2) As such, the display of these banners falls under the protection of the First Amendment's right against governmental abridgement of the freedom of speech. In this case, Old Dominion University is bound by the Constitution because it is a public university. This is stated on its website, "Old Dominion University […] is a dynamic public research institution[.]" http://www.odu.edu...; Likewise, its status as a public institution is demonstrated in the instrument of its creation. It was created through statute by the Virginia legislature, and those statutes are found in Va. Code Ann. § 23-49.11 through § 23-49.22. As such, Old Dominion University is rightly considered a state actor and is bound by constitutional restraints, the most relevant of which being the freedom of speech.

This civil liberty of freedom of speech is enshrined in the First Amendment to the Constitution. The First Amendment to the Constitution reads, in relevant part, "Congress shall make no law […] abridging the freedom of speech." USCS Const. Amend. 1.

A similar case was decided by the Supreme Court of the United States in Rosenberger v. Rector & Visitors of the Univ. of Va., 515 U.S. 819, 115 S.Ct. 2510 (1995). In Rosenberger, the University of Virginia withheld its authorization for payment to a group of students on the basis that their paper "manifests a particular belief in or about a deity or an ultimate reality." 515 U.S. at 822. The Court noted that the University of Virginia was a public institution, and thus "an instrumentality of the Commonwealth for which it is named and thus bound by the First and Fourteenth Amendments." Id.

The Court held that the university's restraint on speech was unconstitutional and held in favor of the students. In doing so, the Court emphasized that "the government may not regulate speech based on its substantive content or the message it conveys." Id. at 828, citing Police Dept. of Chicago v. Mosley, 408 U.S. 92, 96 (1972). Most relevantly, the Court emphasized that "[d]iscrimination against speech because of its message is presumed to be unconstitutional." Id., citing Turner Broadcasting System, Inc. v. FCC, 512 U.S. 622, 641 (1994).

The holding in Rosenberger referenced two of the three relevant types of speech discrimination.

The first is that of content based viewpoint discrimination. Under current United States jurisprudence, viewpoint discrimination is impermissible, as stated by the Court, "[t]he government must abstain from regulating speech when the specific motivating ideology or the opinion or perspective of the speaker is the rationale for the restriction." Id. at 839, citing Perry Ed. Assn. v. Perry Local Educators' Assn., 460 U.S. 37, 46, 74 L. Ed. 2d 794, 103 S. Ct. 948 (1983). Discrimination against speech on the basis of a viewpoint on a certain subject matter is considered a particularly suspect form of governmental discrimination, and is categorically impermissible. Id., citing R. A. V. v. St. Paul, 505 U.S. 377, 391 (1992).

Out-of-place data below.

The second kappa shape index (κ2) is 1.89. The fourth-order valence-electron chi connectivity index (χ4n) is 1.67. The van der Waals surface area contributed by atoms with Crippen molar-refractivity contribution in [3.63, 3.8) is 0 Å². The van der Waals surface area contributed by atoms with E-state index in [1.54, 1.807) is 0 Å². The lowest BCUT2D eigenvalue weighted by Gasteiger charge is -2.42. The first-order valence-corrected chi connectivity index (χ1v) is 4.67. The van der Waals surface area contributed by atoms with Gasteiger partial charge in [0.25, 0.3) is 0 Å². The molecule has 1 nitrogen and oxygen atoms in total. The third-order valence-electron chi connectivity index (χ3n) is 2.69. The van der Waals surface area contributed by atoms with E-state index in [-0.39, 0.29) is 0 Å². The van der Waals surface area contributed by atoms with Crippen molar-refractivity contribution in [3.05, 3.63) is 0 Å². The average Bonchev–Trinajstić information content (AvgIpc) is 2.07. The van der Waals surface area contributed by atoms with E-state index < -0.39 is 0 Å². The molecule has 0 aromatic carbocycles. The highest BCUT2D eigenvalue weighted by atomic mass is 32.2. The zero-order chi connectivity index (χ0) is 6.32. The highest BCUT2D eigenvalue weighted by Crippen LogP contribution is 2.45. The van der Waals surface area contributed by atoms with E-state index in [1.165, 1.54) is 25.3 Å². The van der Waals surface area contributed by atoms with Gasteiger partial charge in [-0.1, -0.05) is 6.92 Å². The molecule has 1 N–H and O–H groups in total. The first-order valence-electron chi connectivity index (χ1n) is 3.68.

The second type of speech discrimination is content based viewpoint neutral restriction. Content based restriction on speech is subject to the strict scrutiny test, the most difficult standard for the government to pass. R.A.V. v. St. Paul, 505 U.S. 377 at 403. The strict scrutiny test presumes that the governmental restriction is unconstitutional. Roe v. Wade, 410 U.S. 113, 156 (1973). It then requires that the government bear the burden of demonstrating:

a) That there is a compelling governmental interest. Id.

b) That the restriction is necessary to further that compelling governmental interest. Id.

c) That the restriction is narrowly tailored to achieve that end. Id.

d) That the government has left open ample alternative channels of communication. Ladue v. Gilleo, 512 U.S. 43 (1994).

The third type of restriction on speech is content neutral restriction. Content neutral discrimination can impose reasonable restrictions only as to time, manner, and place in traditional public forums, such as streets, sidewalks, and parks. This type of restriction is subject to intermediate scrutiny, and the government bears the burden. Renton v. Playtime Theaters, 475 U.S. 41, 46 (1986).


II. Argument of application of the law to the present situation at Old Dominion University:

Here are some key facts in the present situation:

a) The banners were created and displayed by Old Dominion University students.

b) These banners were displayed on private property.

c) We are assuming that Old Dominion University has taken or will take adverse action against the students responsible in response to these banners being displayed.

Old Dominion University is a public institution and a state actor. See http://www.odu.edu...; see also Va. Code Ann. § 23-49.11 through § 23-49.22.